I totally agree with you Norm. It supprises me when a person gets done figuring out the heat gain or loss, then goes to decide if there should be any kind of fudge factor added. Now no one will really give you a staight answer on that one. I have heard everything from adding nothing to adding 25 - 30 % as a fudge factor. It just amazes me that a lot of times a unit will be over sized for that 5- days that it might hit -20 bellow. Now does that make sense,but dam if it does you will be up a creek with the owner. Guess you could add the 30 % and claim its in case you add on, ya like thats right. Year ago when I started out a distributor did our heat and cooling caculations as a free service for buying from them. It didnt take that long to realize their j manuel had a fudge factor plus that added a lot just to cover their butt. Not like you didnt blame them but it was ending up so over sized we would drop down to the next size of both furnaces and air conditioners to keep from being over sized .....now doesnt that make sense....NOT It was nice having it done but with the computor programs I started doing it myself then to be wondering what it really should be. YEP sure wish it wasnt a guessing game on adding a fudge factor or not.

  9. #9
    Join Date
    Sep 2001
    Location
    Vancouver Canada
    Posts
    996
    Sounds like this unit needs to be checked over, doesn't sound like 3 ton is too far out of size for this situation. Get your installer to check it all out before you go questioning the size of the unit. Delta T of only 10 degrees is not going to give you a whole lot of recovery. Was the unit used at all during construction? Make sure it wasn't or you are certainly going to have some restriction in the evaporator coil.
    "Go big or Go Home"

  10. #10
    Join Date
    Feb 2004
    Location
    southern illinois
    Posts
    5,536
    i'm with everybody else,...it sounds close.....check for return leaks,too high blower speed,and like B.A. said if it was used during construction that is bad.

  11. #11
    Join Date
    Jun 2005
    Location
    SW Wisconsin
    Posts
    5,031
    Unless you live in a terribly humid climate, at an 88 degree ambient a 3-ton unit will normally get 15 to 20 degrees delta.

    Where I live we have 2-ton units on 2400-sq.ft. homes that do great. We also have 96-F and 112 heat indexes here.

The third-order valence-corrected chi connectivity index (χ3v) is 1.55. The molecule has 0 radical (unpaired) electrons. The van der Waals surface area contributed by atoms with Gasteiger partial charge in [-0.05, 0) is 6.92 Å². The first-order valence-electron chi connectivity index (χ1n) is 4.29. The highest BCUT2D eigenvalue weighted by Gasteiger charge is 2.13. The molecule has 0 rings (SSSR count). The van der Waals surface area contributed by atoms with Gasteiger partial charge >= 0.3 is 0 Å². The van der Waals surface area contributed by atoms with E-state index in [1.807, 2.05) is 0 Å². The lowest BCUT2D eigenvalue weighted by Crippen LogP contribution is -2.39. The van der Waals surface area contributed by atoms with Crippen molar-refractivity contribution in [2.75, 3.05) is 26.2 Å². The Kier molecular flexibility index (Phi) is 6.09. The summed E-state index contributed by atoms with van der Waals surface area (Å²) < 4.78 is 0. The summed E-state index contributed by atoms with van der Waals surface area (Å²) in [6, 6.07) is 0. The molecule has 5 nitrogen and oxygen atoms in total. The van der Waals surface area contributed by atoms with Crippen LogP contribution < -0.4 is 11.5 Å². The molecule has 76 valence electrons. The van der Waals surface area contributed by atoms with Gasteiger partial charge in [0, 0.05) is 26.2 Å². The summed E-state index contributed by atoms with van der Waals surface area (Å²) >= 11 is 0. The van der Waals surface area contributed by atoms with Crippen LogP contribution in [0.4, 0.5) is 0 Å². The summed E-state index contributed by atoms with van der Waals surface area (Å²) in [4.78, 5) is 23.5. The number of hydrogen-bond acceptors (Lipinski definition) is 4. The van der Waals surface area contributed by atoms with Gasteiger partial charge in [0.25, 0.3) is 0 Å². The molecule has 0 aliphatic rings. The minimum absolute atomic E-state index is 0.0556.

In my opinion your A/C has perhaps numerous problems that need to be located and remedied. Do some research.

    http://www.udarrell.com/air-conditio...fficiency.html


  12. #12
    Join Date
    Feb 2004
    Location
    southern illinois
    Posts
    5,536
    with all due respect,....i'm curious are these homes that you are getting 1200 sq. ft. per ton out of..built in-ground or what?

  13. #13
    Join Date
    Jun 2005
    Location
    SW Wisconsin
    Posts
    5,031
    No, they are not built into the ground. This is in SW WI, the homes have basements; some are two story homes. We have very cold winters here: ouitdoor winter design at Madison, WI is -11, summer design is 88-DB, 73-WB, around 48% RH.

    We have had a number of days in the mid-90's and it can tap 100-F with heat indexes above 116-F. MilW had 116-index a while back, high humidity plus 96-F.

    Homes should have R-38 in the attics here however older homes seldom have anywhere near that.

    I own a home on a farm, 2-story with a deep basement, that was built in May of 1937. It is shaded some from the west later in the afternoon and has storm windows, but a lot of air infiltration from various sources. I cool the entire first floor area with a little 6,000-Btu/hr, 9.7 EER Whirlpool window unit. It does a perfect job in the hotest weather for around 920-sq.ft.; three rooms and an open hall stairwell that is not cooled from upstairs during the daytime! Hot July electric bill with electric hotwater heater was just a hair over $45.00. Here is how I do it:

    http://www.udarrell.com/aircondition..._charting.html


    The little half ton A/C is rated for up to only 220-sq.ft. area! I can prove every fact I have stated here! I am a retired long time HVAC contractor and in the field tech.